“Eu tinha poucos anos e já era rigorosamente anciã” is Esther Gatón’s first show in Portugal, and the opening of Verão’s new space in the neighbourhood of Campolide. The title is a sentence taken from the work of writer Elena Anníbali, and could be translated as “I was only a few years old, and already a rigorously old woman.”
Voluptuousness and ambiguity are returning themes in Esther’s work. She makes sculptures that both follow and trick the materials they are made of: their forms behave as one would expect — they spill, they melt, they roll — but they also bounce, turn, use decorative effects, mix smells, and confuse our perception.
In Verão, the sculptures simultaneously invoke fantastic creatures, fast-food, and marionettes, without dedicating themselves to one single representation. Just like in infantile memories or dreams, images function all at once; they bring together unrelated elements, and affirm queer connections in joyful ways.
During the past few months, Esther has been researching new ecological materials and processes. Her aim is to work in a way that is respectful to the environment, while also allowing her to experiment with unfamiliar textures and forms. With the help of other researchers, she she has developed a bioplastic made from everyday ingredients such as seaweed, sugar, eggshells, paprika, or flowers like goldenrod, which come from the artist & her friends ́ breakfasts and trips to the English coast. The pragmatism of using what’s at hand has acquired personal meaning, and inspired alchemical excitement; the sculptures are now made from both intimate memories and biodegradable waste. The sculptures have grown into sinister prolongations of these private experiences.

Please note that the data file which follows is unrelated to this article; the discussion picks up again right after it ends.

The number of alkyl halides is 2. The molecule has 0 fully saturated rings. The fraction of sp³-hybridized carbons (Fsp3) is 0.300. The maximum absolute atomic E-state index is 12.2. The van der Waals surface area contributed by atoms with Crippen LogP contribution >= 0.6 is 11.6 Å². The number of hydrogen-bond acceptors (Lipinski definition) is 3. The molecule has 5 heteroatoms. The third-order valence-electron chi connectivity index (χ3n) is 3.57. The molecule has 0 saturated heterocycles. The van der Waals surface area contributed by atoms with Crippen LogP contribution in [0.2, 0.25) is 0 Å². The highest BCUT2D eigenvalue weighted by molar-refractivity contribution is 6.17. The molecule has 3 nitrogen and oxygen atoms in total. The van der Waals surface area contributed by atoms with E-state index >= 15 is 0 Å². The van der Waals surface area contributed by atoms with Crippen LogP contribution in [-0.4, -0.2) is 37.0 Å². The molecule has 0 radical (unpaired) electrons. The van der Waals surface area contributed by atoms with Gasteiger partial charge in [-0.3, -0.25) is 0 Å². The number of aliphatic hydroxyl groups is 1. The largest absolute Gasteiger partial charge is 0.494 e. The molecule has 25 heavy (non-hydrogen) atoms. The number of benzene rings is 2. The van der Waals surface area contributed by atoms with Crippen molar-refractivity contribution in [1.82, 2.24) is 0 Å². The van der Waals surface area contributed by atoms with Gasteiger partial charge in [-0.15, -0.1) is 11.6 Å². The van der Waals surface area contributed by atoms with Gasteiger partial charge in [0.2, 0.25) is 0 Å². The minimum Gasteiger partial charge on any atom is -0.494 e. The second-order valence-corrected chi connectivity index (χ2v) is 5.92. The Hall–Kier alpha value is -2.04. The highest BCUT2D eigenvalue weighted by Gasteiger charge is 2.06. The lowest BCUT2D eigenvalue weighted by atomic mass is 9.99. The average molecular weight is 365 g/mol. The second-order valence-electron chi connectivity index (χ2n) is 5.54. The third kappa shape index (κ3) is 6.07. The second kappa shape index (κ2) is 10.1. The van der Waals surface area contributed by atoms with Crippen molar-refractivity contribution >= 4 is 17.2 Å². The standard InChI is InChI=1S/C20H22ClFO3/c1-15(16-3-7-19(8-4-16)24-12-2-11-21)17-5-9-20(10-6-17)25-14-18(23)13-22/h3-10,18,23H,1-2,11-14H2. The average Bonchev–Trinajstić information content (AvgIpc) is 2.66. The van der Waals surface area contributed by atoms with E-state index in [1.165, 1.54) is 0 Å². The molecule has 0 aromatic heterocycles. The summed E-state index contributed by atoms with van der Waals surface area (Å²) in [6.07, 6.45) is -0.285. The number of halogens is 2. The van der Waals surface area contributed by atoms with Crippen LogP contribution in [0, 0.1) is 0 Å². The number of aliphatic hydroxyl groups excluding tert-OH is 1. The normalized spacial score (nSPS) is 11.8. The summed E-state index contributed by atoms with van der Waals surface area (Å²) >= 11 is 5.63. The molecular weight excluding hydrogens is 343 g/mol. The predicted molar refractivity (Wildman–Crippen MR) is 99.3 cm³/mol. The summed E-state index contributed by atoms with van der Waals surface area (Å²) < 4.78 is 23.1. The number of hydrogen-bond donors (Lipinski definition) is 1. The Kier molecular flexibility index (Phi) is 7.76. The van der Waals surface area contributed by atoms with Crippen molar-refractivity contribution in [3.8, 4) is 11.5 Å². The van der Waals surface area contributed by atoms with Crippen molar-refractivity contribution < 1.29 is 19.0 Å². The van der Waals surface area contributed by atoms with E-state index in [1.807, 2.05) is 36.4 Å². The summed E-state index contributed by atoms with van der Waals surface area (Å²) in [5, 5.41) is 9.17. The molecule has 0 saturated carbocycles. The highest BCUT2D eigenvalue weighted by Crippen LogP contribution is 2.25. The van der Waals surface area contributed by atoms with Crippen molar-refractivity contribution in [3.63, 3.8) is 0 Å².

Theses hybrids now unfold in the space, hovering over the sporty green tiles, and responding to the gallery’s inner shapes and unique light. Verão is located in the underground floor of a residential building, connected to a small patio from which Lisbon’s clear brightness invades the space. The sculptures are intentionally translucent and slim; they incorporate changes in the light, and the and visitor’s strolling, as part of the many sights they aim to produce. They expose their inner and external sides equally, inviting us to take a closer look, while while cautiously being embraced.
Finally, inside a tiny room at the end of the space, there is a small circular mirror on which the artist has painted a long, thick eyebrow, and written: “this is Frida’s eyebrow, and you”. With the humorous tone that is commonly found on merchandising and gift items, the end point of the show offers a discreet homage to Frida Kahlo, the one female painter who has truly entered pop culture, for now.
— Antonia Gaeta, Verão
Read more about Esther Gatón